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Hello, Dolly!/Anything Goes

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Two classic musicals entertain local audiences. By Kay Kipling Both Sarasota’s Players Theatre and the Manatee Players have headed into September with an old warhorse of a musical: in the Players’ case, Cole Porter’s 1930s-era Anything Goes, and with the Manatee Players Riverfront Theatre, Jerry Herman’s 1964 perennial, Hello, Dolly! It’s a strategy that both […]

September 28, 2009


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Two classic musicals entertain local audiences.

By Kay Kipling

Both Sarasota’s Players Theatre and the Manatee Players have headed into September with an old warhorse of a musical: in the Players’ case, Cole Porter’s 1930s-era Anything Goes, and with the Manatee Players Riverfront Theatre, Jerry Herman’s 1964 perennial, Hello, Dolly! It’s a strategy that both makes sense (audiences love ’em) and invites comparisons (can they offer something you haven’t already seen umpteen times with these well-worn shows?)
 
Both productions have their strong points. Dolly, directed and choreographed by Ty Yadzinski, benefits from a talented and mostly experienced cast, along with some pleasantly nostalgic sets by Marc Lalosh. Dolly Gallagher Levi (Dianne Dawson) is a meddling matchmaker who’s decided that she’s ready to make a match for herself with that famous Yonkers half-a-millionaire, Horace Vandergelder (Cliff Cespedes). And once Dolly makes up her mind, get out of her way; she’ll stop at nothing to see that she and everyone else, including Vandergelder’s trodden-upon clerks (played by Steve Dawson and Zachary Vance Hlavec), his always weeping niece and her artist beau (Joy Lakin and Jordan Martin) and two single New York milliners (Tina Gilbert and Caitlin Longstreet) find happiness.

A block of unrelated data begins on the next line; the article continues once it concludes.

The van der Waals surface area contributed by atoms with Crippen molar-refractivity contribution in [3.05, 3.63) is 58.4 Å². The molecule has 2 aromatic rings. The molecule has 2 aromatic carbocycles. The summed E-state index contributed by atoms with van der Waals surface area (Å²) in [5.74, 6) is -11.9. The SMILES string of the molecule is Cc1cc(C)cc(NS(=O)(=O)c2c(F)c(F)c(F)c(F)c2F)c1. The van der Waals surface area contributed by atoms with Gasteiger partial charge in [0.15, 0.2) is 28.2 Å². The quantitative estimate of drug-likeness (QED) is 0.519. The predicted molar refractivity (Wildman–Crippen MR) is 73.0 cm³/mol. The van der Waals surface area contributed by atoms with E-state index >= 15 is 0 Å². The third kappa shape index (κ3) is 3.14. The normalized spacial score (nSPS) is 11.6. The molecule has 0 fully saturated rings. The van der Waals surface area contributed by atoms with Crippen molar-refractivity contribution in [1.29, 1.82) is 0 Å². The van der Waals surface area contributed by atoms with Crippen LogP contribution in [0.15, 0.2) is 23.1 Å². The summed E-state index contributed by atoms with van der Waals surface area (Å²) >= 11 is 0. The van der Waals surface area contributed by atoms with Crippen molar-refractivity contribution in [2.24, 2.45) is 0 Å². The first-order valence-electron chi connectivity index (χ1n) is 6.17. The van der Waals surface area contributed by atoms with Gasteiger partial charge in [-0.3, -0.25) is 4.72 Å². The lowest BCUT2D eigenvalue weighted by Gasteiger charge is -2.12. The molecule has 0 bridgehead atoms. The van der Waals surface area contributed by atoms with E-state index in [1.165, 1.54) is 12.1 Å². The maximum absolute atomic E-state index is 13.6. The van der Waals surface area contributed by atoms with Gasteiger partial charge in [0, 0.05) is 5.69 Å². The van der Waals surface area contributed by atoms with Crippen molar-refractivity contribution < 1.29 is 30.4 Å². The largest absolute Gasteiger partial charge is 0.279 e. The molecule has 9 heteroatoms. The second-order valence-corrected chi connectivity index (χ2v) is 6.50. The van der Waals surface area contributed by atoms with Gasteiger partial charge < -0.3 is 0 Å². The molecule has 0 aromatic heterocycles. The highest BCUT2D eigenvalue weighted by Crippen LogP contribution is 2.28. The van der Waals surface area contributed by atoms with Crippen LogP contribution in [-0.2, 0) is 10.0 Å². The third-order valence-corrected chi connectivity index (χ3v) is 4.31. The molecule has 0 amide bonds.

The elements are all there to provide familiar fun, but on the night I saw Dolly it felt a little subdued, not as lively as it could be. Dawson always sings and moves with accomplished ease; she’s bright and in charge, but her Dolly doesn’t add much to our established images of the role. Cespedes is right for the grumpy Horace (although he had some line troubles this particular night), but it’s only near the end of the show that he and Dawson really get to interact for much comic satisfaction. We get more zest out of those clerks on the loose in New York and the perky performance of Longstreet as Minnie Fay.
 
Yadzinski has trimmed the show a little, eliminating the Motherhood March number, but Put on Your Sunday Clothes and Elegance remain well-executed crowd pleasers. The Act I closer, Before the Parade Passes By, isn’t as buoyant or inspiring as one expects, however.
 
At the Players, Anything Goes certainly has its buoyant moments in its tale of all kinds of shenanigans aboard an ocean liner (impressively represented on the Players’ expansive stage by scenic artists Matthew Nitsch and John C. Reynolds). Most notable: the title tune tapfest that closes Act I; it’s exhilarating enough to make you wish you were up there onstage, too.
 
There’s also fun to be had thanks to public-enemy-on-the-loose Moonface Martin (Berry Ayers), the requisite Brit twit (played with relish by Mike Phelan) and flamboyant nightclub singer Reno Sweeney (Jennifer K. Baker, who adds to her roster of spirited performances here after last season’s Little Women and Spitfire Grill). But there’s also some ennui onboard; this version of Anything Goes is based on the 1987 revival, and in this production at least, more (in the sense of added songs and dance numbers) is not necessarily better. The cardboard plot (mostly to do with whether debutante Hope Harcourt and her penniless admirer, Billy Crocker, can clinch despite complications) can’t really support the extra weight of another 20 minutes or more running time.
 
But there is the star power of Baker and the satisfying renditions of such hits as You’re the Top, It’s De-Lovely and Blow, Gabriel, Blow to look forward to. And kudos to Thomas Dewayne Barrett, who also directed, for his skilled choreography.
 
Hello, Dolly! runs through Oct. 11 at the Manatee Players; call 748-5875 or visit manateeplayers.com. And Anything Goes is sailing on at the Players Theatre through Oct. 4; call 365-2494 or go to theplayers.org.